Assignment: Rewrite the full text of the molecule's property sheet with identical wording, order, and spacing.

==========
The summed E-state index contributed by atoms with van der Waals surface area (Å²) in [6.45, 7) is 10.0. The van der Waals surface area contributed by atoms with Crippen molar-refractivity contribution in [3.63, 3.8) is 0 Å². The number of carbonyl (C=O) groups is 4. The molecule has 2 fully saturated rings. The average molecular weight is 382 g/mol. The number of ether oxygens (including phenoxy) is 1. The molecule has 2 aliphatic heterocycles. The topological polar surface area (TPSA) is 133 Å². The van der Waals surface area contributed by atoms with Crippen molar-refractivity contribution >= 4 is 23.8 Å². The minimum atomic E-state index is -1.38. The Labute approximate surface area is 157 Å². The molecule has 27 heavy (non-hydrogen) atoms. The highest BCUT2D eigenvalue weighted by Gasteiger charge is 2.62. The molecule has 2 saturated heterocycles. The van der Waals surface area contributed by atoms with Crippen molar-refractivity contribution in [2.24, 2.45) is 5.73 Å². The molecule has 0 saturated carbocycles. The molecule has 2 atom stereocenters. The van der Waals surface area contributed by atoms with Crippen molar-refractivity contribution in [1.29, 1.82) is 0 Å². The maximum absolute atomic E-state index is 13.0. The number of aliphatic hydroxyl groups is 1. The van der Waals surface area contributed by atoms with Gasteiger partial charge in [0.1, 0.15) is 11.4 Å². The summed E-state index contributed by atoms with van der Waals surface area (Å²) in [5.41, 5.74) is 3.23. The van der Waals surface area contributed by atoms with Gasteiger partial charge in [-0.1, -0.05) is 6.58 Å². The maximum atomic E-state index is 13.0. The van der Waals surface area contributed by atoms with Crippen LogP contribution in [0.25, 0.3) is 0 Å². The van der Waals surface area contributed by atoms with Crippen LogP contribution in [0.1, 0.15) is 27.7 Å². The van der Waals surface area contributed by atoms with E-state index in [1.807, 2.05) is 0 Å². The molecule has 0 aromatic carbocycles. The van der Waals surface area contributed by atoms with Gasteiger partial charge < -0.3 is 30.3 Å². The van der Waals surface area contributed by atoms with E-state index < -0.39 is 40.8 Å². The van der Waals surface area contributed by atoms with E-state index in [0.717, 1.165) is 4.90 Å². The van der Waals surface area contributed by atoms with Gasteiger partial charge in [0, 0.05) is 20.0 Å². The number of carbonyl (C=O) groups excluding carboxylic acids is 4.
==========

The summed E-state index contributed by atoms with van der Waals surface area (Å²) in [6.45, 7) is 10.0. The van der Waals surface area contributed by atoms with Crippen molar-refractivity contribution in [3.63, 3.8) is 0 Å². The number of carbonyl (C=O) groups is 4. The molecule has 2 fully saturated rings. The average molecular weight is 382 g/mol. The number of ether oxygens (including phenoxy) is 1. The molecule has 2 aliphatic heterocycles. The topological polar surface area (TPSA) is 133 Å². The van der Waals surface area contributed by atoms with Crippen molar-refractivity contribution >= 4 is 23.8 Å². The minimum atomic E-state index is -1.38. The Labute approximate surface area is 157 Å². The molecule has 27 heavy (non-hydrogen) atoms. The highest BCUT2D eigenvalue weighted by Gasteiger charge is 2.62. The molecule has 2 saturated heterocycles. The van der Waals surface area contributed by atoms with Crippen molar-refractivity contribution in [2.24, 2.45) is 5.73 Å². The molecule has 0 saturated carbocycles. The molecule has 2 atom stereocenters. The van der Waals surface area contributed by atoms with Crippen molar-refractivity contribution in [1.29, 1.82) is 0 Å². The maximum absolute atomic E-state index is 13.0. The number of aliphatic hydroxyl groups is 1. The van der Waals surface area contributed by atoms with Gasteiger partial charge in [0.1, 0.15) is 11.4 Å². The summed E-state index contributed by atoms with van der Waals surface area (Å²) in [5.41, 5.74) is 3.23. The van der Waals surface area contributed by atoms with Gasteiger partial charge in [-0.1, -0.05) is 6.58 Å². The maximum atomic E-state index is 13.0. The van der Waals surface area contributed by atoms with Crippen LogP contribution in [0.25, 0.3) is 0 Å². The van der Waals surface area contributed by atoms with Crippen LogP contribution in [0.1, 0.15) is 27.7 Å². The van der Waals surface area contributed by atoms with E-state index in [1.807, 2.05) is 0 Å². The molecule has 0 aromatic carbocycles. The van der Waals surface area contributed by atoms with Gasteiger partial charge < -0.3 is 30.3 Å². The van der Waals surface area contributed by atoms with E-state index < -0.39 is 40.8 Å². The van der Waals surface area contributed by atoms with E-state index in [0.717, 1.165) is 4.90 Å². The van der Waals surface area contributed by atoms with Gasteiger partial charge in [0, 0.05) is 20.0 Å². The number of carbonyl (C=O) groups excluding carboxylic acids is 4.